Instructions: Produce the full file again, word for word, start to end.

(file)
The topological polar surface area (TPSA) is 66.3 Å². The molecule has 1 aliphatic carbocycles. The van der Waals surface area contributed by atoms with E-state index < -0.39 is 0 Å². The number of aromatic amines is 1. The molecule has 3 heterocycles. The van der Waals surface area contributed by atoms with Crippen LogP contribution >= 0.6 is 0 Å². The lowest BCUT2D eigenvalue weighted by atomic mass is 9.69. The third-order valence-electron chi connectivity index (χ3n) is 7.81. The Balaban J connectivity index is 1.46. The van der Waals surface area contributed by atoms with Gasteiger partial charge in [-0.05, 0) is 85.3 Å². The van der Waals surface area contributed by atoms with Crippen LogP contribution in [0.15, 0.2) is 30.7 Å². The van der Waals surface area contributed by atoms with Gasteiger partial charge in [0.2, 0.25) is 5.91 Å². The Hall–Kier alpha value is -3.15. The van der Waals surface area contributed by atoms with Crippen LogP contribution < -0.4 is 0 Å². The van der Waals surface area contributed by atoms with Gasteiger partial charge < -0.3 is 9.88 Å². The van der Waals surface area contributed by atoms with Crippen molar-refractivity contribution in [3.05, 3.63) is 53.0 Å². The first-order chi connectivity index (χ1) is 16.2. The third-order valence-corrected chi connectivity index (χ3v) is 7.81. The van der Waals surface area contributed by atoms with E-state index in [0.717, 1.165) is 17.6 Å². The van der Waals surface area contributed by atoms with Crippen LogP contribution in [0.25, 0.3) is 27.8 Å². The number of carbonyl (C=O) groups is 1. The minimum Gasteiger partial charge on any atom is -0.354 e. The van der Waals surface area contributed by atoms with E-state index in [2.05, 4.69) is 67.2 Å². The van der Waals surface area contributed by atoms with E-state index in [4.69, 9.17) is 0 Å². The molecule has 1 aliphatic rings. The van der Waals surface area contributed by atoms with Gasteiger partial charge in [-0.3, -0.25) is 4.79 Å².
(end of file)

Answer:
The topological polar surface area (TPSA) is 66.3 Å². The molecule has 1 aliphatic carbocycles. The van der Waals surface area contributed by atoms with E-state index < -0.39 is 0 Å². The number of aromatic amines is 1. The molecule has 3 heterocycles. The van der Waals surface area contributed by atoms with Crippen LogP contribution >= 0.6 is 0 Å². The lowest BCUT2D eigenvalue weighted by atomic mass is 9.69. The third-order valence-electron chi connectivity index (χ3n) is 7.81. The Balaban J connectivity index is 1.46. The van der Waals surface area contributed by atoms with Gasteiger partial charge in [-0.05, 0) is 85.3 Å². The van der Waals surface area contributed by atoms with Crippen LogP contribution in [0.15, 0.2) is 30.7 Å². The van der Waals surface area contributed by atoms with Gasteiger partial charge in [0.2, 0.25) is 5.91 Å². The Hall–Kier alpha value is -3.15. The van der Waals surface area contributed by atoms with Crippen LogP contribution < -0.4 is 0 Å². The van der Waals surface area contributed by atoms with Gasteiger partial charge < -0.3 is 9.88 Å². The van der Waals surface area contributed by atoms with Crippen molar-refractivity contribution in [3.05, 3.63) is 53.0 Å². The first-order chi connectivity index (χ1) is 16.2. The third-order valence-corrected chi connectivity index (χ3v) is 7.81. The van der Waals surface area contributed by atoms with E-state index in [0.717, 1.165) is 17.6 Å². The van der Waals surface area contributed by atoms with Crippen LogP contribution in [0.25, 0.3) is 27.8 Å². The number of carbonyl (C=O) groups is 1. The minimum Gasteiger partial charge on any atom is -0.354 e. The van der Waals surface area contributed by atoms with E-state index in [2.05, 4.69) is 67.2 Å². The van der Waals surface area contributed by atoms with E-state index in [4.69, 9.17) is 0 Å². The molecule has 1 aliphatic rings. The van der Waals surface area contributed by atoms with Gasteiger partial charge in [-0.3, -0.25) is 4.79 Å².